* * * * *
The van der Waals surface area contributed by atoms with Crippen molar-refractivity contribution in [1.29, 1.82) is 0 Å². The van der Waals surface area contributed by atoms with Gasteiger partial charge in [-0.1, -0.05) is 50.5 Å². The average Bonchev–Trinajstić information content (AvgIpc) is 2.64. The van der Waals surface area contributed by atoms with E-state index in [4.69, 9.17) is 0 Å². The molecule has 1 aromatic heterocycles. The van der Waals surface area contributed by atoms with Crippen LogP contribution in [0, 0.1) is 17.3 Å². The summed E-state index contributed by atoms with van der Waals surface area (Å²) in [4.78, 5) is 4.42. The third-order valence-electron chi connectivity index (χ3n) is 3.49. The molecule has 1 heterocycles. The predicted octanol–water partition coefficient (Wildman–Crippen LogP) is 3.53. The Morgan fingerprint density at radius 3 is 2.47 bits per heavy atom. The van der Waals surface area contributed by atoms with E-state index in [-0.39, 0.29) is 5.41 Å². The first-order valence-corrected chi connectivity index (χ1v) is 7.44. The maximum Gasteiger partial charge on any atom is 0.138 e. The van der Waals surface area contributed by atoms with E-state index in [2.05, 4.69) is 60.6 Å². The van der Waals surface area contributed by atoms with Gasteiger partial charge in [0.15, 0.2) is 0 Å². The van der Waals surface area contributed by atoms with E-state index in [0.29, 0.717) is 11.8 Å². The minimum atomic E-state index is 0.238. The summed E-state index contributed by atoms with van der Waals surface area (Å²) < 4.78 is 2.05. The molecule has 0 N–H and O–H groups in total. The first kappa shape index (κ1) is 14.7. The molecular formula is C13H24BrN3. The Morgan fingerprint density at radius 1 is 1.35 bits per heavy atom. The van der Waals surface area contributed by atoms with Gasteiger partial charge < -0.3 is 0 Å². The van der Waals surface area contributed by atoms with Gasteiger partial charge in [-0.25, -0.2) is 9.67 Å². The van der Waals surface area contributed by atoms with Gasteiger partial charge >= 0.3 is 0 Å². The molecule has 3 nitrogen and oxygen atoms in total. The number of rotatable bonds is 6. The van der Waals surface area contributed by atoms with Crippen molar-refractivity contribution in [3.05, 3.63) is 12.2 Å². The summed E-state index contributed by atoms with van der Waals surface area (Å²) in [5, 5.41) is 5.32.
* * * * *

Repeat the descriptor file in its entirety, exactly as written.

The van der Waals surface area contributed by atoms with Crippen molar-refractivity contribution in [1.29, 1.82) is 0 Å². The van der Waals surface area contributed by atoms with Gasteiger partial charge in [-0.1, -0.05) is 50.5 Å². The average Bonchev–Trinajstić information content (AvgIpc) is 2.64. The van der Waals surface area contributed by atoms with E-state index in [4.69, 9.17) is 0 Å². The molecule has 1 aromatic heterocycles. The van der Waals surface area contributed by atoms with Crippen LogP contribution in [0, 0.1) is 17.3 Å². The summed E-state index contributed by atoms with van der Waals surface area (Å²) in [4.78, 5) is 4.42. The third-order valence-electron chi connectivity index (χ3n) is 3.49. The molecule has 1 heterocycles. The predicted octanol–water partition coefficient (Wildman–Crippen LogP) is 3.53. The Morgan fingerprint density at radius 3 is 2.47 bits per heavy atom. The van der Waals surface area contributed by atoms with E-state index in [-0.39, 0.29) is 5.41 Å². The first-order valence-corrected chi connectivity index (χ1v) is 7.44. The maximum Gasteiger partial charge on any atom is 0.138 e. The van der Waals surface area contributed by atoms with E-state index in [2.05, 4.69) is 60.6 Å². The van der Waals surface area contributed by atoms with Gasteiger partial charge in [0.15, 0.2) is 0 Å². The van der Waals surface area contributed by atoms with E-state index in [0.29, 0.717) is 11.8 Å². The minimum atomic E-state index is 0.238. The summed E-state index contributed by atoms with van der Waals surface area (Å²) < 4.78 is 2.05. The molecule has 0 N–H and O–H groups in total. The first kappa shape index (κ1) is 14.7. The molecular formula is C13H24BrN3. The Morgan fingerprint density at radius 1 is 1.35 bits per heavy atom. The van der Waals surface area contributed by atoms with Gasteiger partial charge < -0.3 is 0 Å². The van der Waals surface area contributed by atoms with Gasteiger partial charge in [-0.25, -0.2) is 9.67 Å². The van der Waals surface area contributed by atoms with Gasteiger partial charge >= 0.3 is 0 Å². The molecule has 3 nitrogen and oxygen atoms in total. The number of rotatable bonds is 6. The van der Waals surface area contributed by atoms with Crippen molar-refractivity contribution in [3.05, 3.63) is 12.2 Å². The summed E-state index contributed by atoms with van der Waals surface area (Å²) in [5, 5.41) is 5.32.